Media, marketers, major labels and, yes, the ladies are pursuing Aubrey Graham, alias Drake. The Toronto rapper without an album is stirring up a frenzy that will be felt on the red carpet of the MuchMusic Video Awards tonight
He doesn’t have a video of his own in rotation. He’s never even made a studio album. But make no mistake: rapper Drake is one of the most anticipated guests at tonight’s MuchMusic Video Awards.
“The red carpet is going to be bananas,” said MuchMusic VJ Devon Soltendieck of Toronto-born Aubrey Graham’s first local appearance since his sold-out show at Sound Academy last month.
Since his third mixtape So Far Gone was released in February, Drake (aka Drizzy) who starred for eight seasons as paraplegic Jimmy Brooks on Degrassi: The Next Generation has slowly become rap’s hottest property.
“Hip hop has been hungry for its next big star,” said New York-based Elliott Wilson, founder and CEO of RapRadar.com. “(Early in the year) people were talking about Asher Roth, Kid Cudi and Wale, and no one put Drake in. But by April, it was all about Drake.”
And it’s been more about Drake since his storied May 26 performance at Manhattan’s hip S.O.B.’s club, which was jammed with about 300 tastemakers, celebrities, journalists and record executives, such as Warner Music boss Lyor Cohen.
Each day seems to yield new chatter about the 22-year-old, who is working on his debut album for a fall release but remains unsigned despite being wooed by major American record labels. He says it himself on top track “Best I Ever Had”: “Buzz so big I could probably sell a blank disc.”
In just the past two weeks:
June 6: Drake’s managers say they plan to sue Canadian Money Entertainment for selling an unauthorized album, The Girls Love Drake, which features selections from So Far Gone.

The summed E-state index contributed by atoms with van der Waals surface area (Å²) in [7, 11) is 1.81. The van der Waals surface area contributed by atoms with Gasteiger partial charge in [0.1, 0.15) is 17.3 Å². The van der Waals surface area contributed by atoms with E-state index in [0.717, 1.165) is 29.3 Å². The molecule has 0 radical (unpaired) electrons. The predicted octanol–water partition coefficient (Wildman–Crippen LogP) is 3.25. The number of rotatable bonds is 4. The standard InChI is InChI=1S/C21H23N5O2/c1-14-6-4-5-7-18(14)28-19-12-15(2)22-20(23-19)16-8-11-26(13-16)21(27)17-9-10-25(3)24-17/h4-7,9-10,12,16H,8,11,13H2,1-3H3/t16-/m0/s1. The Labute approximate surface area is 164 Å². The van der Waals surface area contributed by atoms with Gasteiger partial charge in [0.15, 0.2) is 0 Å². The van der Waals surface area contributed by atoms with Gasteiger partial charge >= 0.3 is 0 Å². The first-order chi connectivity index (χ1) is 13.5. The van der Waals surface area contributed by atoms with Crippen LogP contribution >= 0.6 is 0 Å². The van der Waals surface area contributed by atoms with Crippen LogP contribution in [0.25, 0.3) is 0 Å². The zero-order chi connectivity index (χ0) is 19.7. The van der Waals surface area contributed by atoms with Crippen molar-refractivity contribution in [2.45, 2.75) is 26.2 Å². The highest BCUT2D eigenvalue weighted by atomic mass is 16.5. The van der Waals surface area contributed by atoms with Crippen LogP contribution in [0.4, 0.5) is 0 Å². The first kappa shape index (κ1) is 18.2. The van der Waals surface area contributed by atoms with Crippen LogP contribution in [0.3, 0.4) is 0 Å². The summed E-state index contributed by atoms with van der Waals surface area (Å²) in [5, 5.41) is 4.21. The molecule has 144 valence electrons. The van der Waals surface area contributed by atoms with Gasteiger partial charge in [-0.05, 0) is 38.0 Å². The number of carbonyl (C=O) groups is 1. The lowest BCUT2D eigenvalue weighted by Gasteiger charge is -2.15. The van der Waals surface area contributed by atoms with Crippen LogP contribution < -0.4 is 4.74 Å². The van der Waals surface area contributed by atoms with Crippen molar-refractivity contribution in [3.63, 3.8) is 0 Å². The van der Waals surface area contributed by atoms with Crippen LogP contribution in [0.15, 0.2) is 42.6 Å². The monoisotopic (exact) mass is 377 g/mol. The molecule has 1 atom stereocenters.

June 7: His unscheduled cameo at Hot 97 FM’s annual summer concert at Giants Stadium is thunderously received. It’s considered an anointing by the Big Apple’s hip-hop cognoscenti.
June 10: At the Black Eyed Peas’ CD release party in NYC, Drake is photographed with singer Rihanna, fuelling rumours that they’re an item. He has said they are friends, collaborating on her next album.
June 14: Kanye West directs the video for Drake’s “Best I Ever Had.” Jay-Z and Common are spotted on the New York set.
June 15: It’s announced that Drake is going back on tour with Lil Wayne (the pair hit the Molson Amphitheatre Aug. 4), and will appear on the lead single for Jay-Z’s forthcoming album. The same day, he performs on The Tonight Show alongside Jamie Foxx.
June 16: Complex magazine nominates So Far Gone the third best album so far of 2009.
June 18: Drake is named as an MMVA presenter.
“He’s searched (online) twice as much as Eminem, who just dropped a record but is mostly selling to old fans,” said Yves Darbouze, CEO of pLot Multimedia, a New York-based marketing firm behind campaigns for the likes of Frank Sinatra, Alicia Keys, Toyota and Pepsi.
The company pursued a contract with Drake after determining his “blue-chip” marketability, in part by measuring the algorithms of positive vs. negative online comments. The performer, who now shares management with Kanye West and Lil Wayne, scored an “off the charts” 78 per cent, compared with, say, Diddy’s career range of 48-58 per cent, or 50 Cent’s 38-48 per cent, according to Darbouze.